“Listen, Dev, we don’t need any trouble from you,” he hissed through his teeth.

“What are you going to do? Call the cops?”

He shook his head. “Yeah, like that’s going to help, seeing that both of you are wearing your black uniforms right now.”

I shrugged my shoulders and smiled.

“Calling the cops won’t help, but instead I’ll whistle and Shorty will show up from the kitchen. He still remembers the night you sucker-punched him and handcuffed him to the tree outside. He believes the leather blackjack attached to his wrist will make the difference this time and you know, he’s itching to find out,” he said with a smirk on his pockmarked face.

“Bring him on! I’m ready!” I said, clenching both fists and stretching up to my full height of six feet three inches.

“Dev, sit down,” said Captain, tossing a twenty-dollar bill onto our table. “Here’s for the damage. We won’t cause any more trouble tonight, okay?”

The bartender scooped up the bill with his left hand and headed back toward the bar, slapping the towel against his right leg as he walked.

I picked up my chair and sat down, looking across the table at Captain Salvatore Testa, my best friend since attending third grade together at Holy Rosary Grade School, in what used to be Little Italy in northeast Los Angeles. Time had treated Captain well over the previous twenty-six years. Thick dark hair and clear brown eyes complemented his iron-man chiseled body. But his phone call at 1700 hours to meet him at Bundy’s Bar, near Echo Park, had irked me because I had other plans for the evening, which had to be canceled.

“Is this about Kathy?” he whispered.

Just hearing her name spoken by a friend who knew her prodded me out of my sour attitude into a solemn one. You’d think that I would have been better about hiding my feelings after eighteen months, but the guilt I felt over her brutal murder had not lessened one bit inside me. Whiskey helped, but still the nightmares returned every night, showing her bloody body lying in that hospital’s parking lot. Her second trimester baby boy, which had been ripped out of her stomach, lay atop her. His decapitated head had never been found and was probably resting in the murderer’s trophy case.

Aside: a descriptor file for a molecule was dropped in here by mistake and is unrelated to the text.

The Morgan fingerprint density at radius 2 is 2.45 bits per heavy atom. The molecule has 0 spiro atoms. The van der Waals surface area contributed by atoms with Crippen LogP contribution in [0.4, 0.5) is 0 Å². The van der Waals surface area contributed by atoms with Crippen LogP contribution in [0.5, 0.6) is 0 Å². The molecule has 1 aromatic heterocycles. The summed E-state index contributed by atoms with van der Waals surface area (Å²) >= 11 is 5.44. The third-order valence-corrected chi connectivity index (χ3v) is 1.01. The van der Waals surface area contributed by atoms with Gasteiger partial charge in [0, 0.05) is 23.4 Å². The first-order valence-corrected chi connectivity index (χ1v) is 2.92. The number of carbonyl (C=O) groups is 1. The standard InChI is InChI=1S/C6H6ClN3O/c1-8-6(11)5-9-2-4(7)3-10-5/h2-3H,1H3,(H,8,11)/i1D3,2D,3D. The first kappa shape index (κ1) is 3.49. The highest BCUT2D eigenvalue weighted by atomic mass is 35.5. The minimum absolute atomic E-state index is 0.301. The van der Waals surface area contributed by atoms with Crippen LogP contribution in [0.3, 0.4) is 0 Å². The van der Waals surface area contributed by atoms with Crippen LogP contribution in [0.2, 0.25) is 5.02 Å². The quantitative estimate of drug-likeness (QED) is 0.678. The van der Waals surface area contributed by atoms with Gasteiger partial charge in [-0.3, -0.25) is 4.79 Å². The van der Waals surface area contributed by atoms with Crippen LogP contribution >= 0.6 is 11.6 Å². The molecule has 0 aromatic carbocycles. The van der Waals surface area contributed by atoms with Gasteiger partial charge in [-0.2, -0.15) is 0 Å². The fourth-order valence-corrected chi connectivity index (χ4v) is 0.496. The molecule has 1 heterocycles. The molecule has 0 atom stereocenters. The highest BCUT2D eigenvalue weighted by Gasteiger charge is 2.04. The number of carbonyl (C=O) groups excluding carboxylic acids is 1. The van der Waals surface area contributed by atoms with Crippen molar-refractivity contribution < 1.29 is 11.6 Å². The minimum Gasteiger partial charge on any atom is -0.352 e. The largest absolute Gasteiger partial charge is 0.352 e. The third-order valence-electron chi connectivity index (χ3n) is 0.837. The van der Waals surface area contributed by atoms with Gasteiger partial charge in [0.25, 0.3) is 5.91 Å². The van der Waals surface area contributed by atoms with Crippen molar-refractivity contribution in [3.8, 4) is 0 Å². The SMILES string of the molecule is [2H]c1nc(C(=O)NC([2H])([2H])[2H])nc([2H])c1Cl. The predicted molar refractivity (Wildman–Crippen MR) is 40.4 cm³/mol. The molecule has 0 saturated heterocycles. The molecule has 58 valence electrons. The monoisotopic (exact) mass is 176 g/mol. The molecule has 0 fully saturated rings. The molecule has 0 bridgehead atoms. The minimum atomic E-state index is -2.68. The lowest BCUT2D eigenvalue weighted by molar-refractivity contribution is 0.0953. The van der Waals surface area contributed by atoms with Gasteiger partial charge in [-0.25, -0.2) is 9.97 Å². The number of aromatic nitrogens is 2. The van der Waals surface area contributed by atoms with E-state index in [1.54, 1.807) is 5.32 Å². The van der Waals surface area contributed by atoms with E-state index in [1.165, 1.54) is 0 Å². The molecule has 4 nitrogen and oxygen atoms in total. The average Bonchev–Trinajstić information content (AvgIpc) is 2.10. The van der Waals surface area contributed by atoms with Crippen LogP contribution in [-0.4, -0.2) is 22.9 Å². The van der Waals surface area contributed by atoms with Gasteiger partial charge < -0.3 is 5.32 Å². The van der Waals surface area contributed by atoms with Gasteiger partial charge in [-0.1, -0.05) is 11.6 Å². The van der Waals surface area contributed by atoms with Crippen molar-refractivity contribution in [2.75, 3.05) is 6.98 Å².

“How can it not be? She was my kid sister, for heavens’ sake. I practically raised her after Mom died.”

“Dev, I know, I know,” whispered Captain leaning across the table, “but are you working on her case?”

“I work it on my off-hours. So, it’s not hurting your precious budget.”

Captain slammed the table with his right fist.

“Lieutenant Sheehan, we’re talking about conflict of interest, not my budget!”

“Cap, she and her son’s murders have officially been placed in the cold case file. You know as well as I do with three to four hundred new homicides in LA every month and an understaffed police force, their murders will never be worked again. I promised myself I would find that man and bring him to justice.”

He blew out his breath. “What do you have so far?”

“I have copies of all the files and reports. I’ve checked them out. The biggest error that I can see is that the investigators focused too long on a seventeen-year old MS-13 member. Eventually, a cop came forward with an alibi for the kid, saying he was in a fight at a McDonalds, twenty miles from the murder scene. By that time, the investigators overlooked what I believe was the best lead.”

“Okay, I’m hooked. Tell me more.”

“A witness saw a medium sized, well-built, red-haired man with a grocery bag walking down the sidewalk. She said he had a large “Roll Tide” tattoo on his left shoulder and wore black pants, black shoes and a black sleeveless t-shirt.”

“What are you doing with that info?”

“If the man was walking, it means he may have lived in the area. So, I’m going door to door. Someone is bound to know something, right?”

“Keep me in the loop and don’t do anything crazy.”

“Okay.”

Captain folded his arms across his chest.

“I didn’t call you here to talk about your investigation or your life. I came to ask you to head a security detail tomorrow, guarding Chairman of the Joint Chiefs of Staff Grayson Armstrong and three other important men.”

“What?”